Over six years ago, the city passed a citywide Baseline Mansionization Ordinance (BMO) that was intended to achieve that goal.  But it didn’t work. The BMO starts with an overly generous Floor Area Ratio then it layers on loopholes in the form of self-defeating bonuses that guarantee mansionization. Recently, Councilmember Paul Koretz proposed amendments to the BMO that would ratchet down the ratio and close the loopholes. 

Mansionization has afflicted single-family neighborhoods in LA for more than a decade. The BMO amendments would finally put a stop to it. And overlay districts would still be options for neighborhoods with special requirements. Meanwhile, pending Interim Control Ordinances (ICO) could prevent further damage while the amendments work their way through City Hall.

The campaign to stop mansionization has wide support from homeowners, residents, neighborhood associations, and neighborhood councils. The Los Angeles Conservancy built their year-end fundraising around the issue.  Why?  Because they know that Angelenos who care about the character of the city and its neighborhoods want to see an end to mansionization. 

Opposition has to be expected from realtors, developers, and speculators who are making a ton of money. They scare people with stories about loss of property values. But property values in neighborhoods protected from mansionization have held up just fine. Since Beverly Grove got a Reduced Floor Area (RFA) overlay in 2013, a number of houses there have been renovated and expanded in ways that improve the houses and enhance quality of life and long-term property values.

Developers carry on about property rights, but what they really mean is their right to pick somebody else’s pocket: Realtors say that houses next door to McMansions lose at least $50,000 to $100,000 in value.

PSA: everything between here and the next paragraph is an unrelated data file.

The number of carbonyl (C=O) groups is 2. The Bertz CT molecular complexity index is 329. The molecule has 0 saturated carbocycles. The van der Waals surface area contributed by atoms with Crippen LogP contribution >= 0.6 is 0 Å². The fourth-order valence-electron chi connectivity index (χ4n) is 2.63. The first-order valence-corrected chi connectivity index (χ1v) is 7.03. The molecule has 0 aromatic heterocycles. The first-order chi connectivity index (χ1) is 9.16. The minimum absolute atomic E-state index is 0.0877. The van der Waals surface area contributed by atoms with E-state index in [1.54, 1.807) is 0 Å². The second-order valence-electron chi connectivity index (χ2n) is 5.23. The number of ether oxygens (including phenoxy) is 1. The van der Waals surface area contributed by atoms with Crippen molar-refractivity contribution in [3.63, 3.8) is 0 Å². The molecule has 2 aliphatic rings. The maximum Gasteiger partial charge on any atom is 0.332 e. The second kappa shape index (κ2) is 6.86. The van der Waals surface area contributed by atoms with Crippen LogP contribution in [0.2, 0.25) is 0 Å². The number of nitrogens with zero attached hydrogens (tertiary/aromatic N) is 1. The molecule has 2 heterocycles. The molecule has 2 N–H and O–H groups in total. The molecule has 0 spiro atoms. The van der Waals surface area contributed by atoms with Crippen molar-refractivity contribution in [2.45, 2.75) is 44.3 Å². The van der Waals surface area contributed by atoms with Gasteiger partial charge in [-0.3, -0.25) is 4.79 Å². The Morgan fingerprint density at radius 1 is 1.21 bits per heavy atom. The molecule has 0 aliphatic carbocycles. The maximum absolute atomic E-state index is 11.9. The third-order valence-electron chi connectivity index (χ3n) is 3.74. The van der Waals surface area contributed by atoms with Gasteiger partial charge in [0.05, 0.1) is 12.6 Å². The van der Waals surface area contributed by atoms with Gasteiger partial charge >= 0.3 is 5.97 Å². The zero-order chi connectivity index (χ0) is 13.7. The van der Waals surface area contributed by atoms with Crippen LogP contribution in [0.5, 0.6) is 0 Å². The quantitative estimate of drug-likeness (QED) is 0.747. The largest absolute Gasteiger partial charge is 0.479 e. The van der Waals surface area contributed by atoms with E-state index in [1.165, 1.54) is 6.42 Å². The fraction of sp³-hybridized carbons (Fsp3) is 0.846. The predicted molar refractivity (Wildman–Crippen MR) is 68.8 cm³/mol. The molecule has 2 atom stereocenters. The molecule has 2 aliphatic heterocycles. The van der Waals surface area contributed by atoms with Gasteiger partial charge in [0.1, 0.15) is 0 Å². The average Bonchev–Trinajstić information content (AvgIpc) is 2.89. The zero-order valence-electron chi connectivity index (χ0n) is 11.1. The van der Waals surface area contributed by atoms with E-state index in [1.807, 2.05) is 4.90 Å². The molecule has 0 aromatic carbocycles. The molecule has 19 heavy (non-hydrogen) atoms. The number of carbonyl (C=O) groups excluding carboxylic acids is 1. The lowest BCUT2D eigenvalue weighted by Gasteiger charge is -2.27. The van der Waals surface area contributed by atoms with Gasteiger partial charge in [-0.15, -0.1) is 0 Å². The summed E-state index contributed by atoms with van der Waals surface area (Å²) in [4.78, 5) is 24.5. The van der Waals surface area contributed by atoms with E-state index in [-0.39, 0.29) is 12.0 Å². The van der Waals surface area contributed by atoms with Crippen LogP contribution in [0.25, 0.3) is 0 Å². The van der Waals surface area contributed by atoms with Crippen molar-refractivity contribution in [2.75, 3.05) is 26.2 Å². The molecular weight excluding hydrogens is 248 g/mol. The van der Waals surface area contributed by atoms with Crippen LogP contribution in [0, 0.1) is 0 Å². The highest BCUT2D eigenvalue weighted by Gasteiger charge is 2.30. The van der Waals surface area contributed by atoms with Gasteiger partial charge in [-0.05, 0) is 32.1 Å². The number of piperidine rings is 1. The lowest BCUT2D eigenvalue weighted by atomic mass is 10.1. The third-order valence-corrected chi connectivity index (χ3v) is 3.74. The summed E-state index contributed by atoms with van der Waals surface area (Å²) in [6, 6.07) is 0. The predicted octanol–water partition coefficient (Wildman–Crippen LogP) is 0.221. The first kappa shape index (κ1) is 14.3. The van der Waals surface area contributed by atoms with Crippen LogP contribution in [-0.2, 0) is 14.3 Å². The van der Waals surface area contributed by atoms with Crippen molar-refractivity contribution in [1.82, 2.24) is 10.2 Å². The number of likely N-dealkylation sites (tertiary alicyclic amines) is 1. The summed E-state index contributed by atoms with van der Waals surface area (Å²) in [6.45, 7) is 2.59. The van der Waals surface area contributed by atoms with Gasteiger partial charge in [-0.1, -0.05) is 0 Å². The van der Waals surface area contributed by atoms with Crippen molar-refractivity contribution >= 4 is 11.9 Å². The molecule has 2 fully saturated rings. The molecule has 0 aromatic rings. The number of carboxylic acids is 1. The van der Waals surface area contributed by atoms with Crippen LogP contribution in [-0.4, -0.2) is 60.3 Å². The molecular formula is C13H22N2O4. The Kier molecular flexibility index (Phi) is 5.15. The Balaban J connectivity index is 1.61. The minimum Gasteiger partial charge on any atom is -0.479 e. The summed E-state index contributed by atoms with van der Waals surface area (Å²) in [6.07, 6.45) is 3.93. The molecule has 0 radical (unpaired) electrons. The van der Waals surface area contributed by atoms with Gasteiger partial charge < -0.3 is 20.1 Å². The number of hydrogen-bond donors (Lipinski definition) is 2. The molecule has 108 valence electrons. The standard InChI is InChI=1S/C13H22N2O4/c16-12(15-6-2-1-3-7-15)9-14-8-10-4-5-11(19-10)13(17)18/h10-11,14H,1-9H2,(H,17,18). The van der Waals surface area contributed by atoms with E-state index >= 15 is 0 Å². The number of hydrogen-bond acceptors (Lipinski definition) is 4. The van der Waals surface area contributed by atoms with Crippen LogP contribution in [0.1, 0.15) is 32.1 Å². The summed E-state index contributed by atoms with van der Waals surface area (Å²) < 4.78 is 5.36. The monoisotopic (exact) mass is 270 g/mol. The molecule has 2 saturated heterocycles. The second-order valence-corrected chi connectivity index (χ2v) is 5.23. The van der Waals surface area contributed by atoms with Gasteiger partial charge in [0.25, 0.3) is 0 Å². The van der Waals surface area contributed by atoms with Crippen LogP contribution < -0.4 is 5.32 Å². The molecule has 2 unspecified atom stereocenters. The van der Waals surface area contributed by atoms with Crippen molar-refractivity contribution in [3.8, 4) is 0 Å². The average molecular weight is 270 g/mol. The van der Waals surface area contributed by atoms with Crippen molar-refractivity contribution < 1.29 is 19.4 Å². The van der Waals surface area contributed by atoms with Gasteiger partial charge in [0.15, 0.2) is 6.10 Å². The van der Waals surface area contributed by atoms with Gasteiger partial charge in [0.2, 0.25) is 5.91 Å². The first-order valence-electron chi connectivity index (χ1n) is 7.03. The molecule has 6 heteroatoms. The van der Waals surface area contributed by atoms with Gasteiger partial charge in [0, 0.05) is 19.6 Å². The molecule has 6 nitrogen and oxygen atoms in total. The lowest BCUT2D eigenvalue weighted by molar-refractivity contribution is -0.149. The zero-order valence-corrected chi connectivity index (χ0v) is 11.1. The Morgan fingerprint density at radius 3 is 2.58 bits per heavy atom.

Developers are strip-mining the city, neighborhood by neighborhood. They make a fast buck and move on. This kind of reckless development violates the city’s goals, policies, and principles. It is certainly not in keeping with a world-class city. 

Courtesy of the Los Angeles Times.
Shelley Wagers [photo above] is a community activist who lives in the Beverly Grove area.

Larchmont Chronicle's Annual Miracle Mile Edition


Larchmont Chronicle’s Annual Miracle Mile Edition

The Larchmont Chronicle published its 28th annual Miracle Mile edition, Miracle Mile 2015, on March 6. The special supplement contains a wealth of information and articles about the Miracle Mile.

This edition includes profiles of MMRA board member Montrese Chandler and MMRA Treasurer Joseph Steins. Montrese and Joe are perfect examples of the dedicated volunteers that make the Miracle Mile Residential Association such a strong and successful community organization.
Chronicle Publisher and Editor Jane Gilman has been an enthusiastic supporter of this newsletter. So, we are happy to return the favor and encourage you to have a look at Miracle Mile 2015.

Miracle Mile Real Estate • February 2015 Sales

Miracle Mile Real Estate

• February 2015 Sales •


1141 S. Burnside Ave.
3 bdrm, 3 bath
2,222 sq. ft.
lot: 7,441 sq. ft
listing price: $1,329,000
sale price: $1,299,000
  sale date: 2-19-2015

750 S. Spaulding Ave #107
condo: 2 bdrm, 2 bath
1,305 sq. ft.
listing price: $589,000
sale price: $589,000
sale date: 2-10-2015


1107 S. Cochran Ave.
duplex: 2-2 bdrm, 2 bath units
3,325 sq. ft.
lot: 6,606
listing price: $1,200,000
sale price: $1,150,000
sale date: 2-06-2015

1053 Meadowbrook Ave.
duplex: 1-4 bdrm, 2 bath unit
1-3 bdrm, 2 bath unit
4,272 sq. ft.
lot: 7,200
listing price: $1,495,000
sale price: $1,500,000
sale date: 2-09-2015



SCROLL DOWN FOR: (...below the fold...)


MMRA Board Meeting
March 19, 2015
@ 7 PM

Board meetings are held at
the Berch Lounge
Westside Jewish
Community Center

5870 Olympic Blvd.

All are welcome.


In the news:

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Miracle Mile
History Quiz

Click on image to enlarge.

The "Pit" at Wilshire and Hauser
was a Miracle Mile fixture for over
20 years.

It was created by the demoliton
of what iconic building?

Click here for the answer.

Photo courtesy of Larry Underhill.

Miracle Mile Farmers' Market
Every Wednesday 11 AM ~ 3 PM

Wilshire Courtyard

Miracle Mile
Residential Association

James O’Sullivan, President

Alice S. Cassidy, Vice President

Joseph Steins, Treasurer

Ken Hixon, Vice President/
Director of Communication
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Copyright © 2015 Miracle Mile Residential Association.  All rights reserved.

Miracle Mile Residential Association
P.O. Box 361295
Los Angles, CA 90036-9495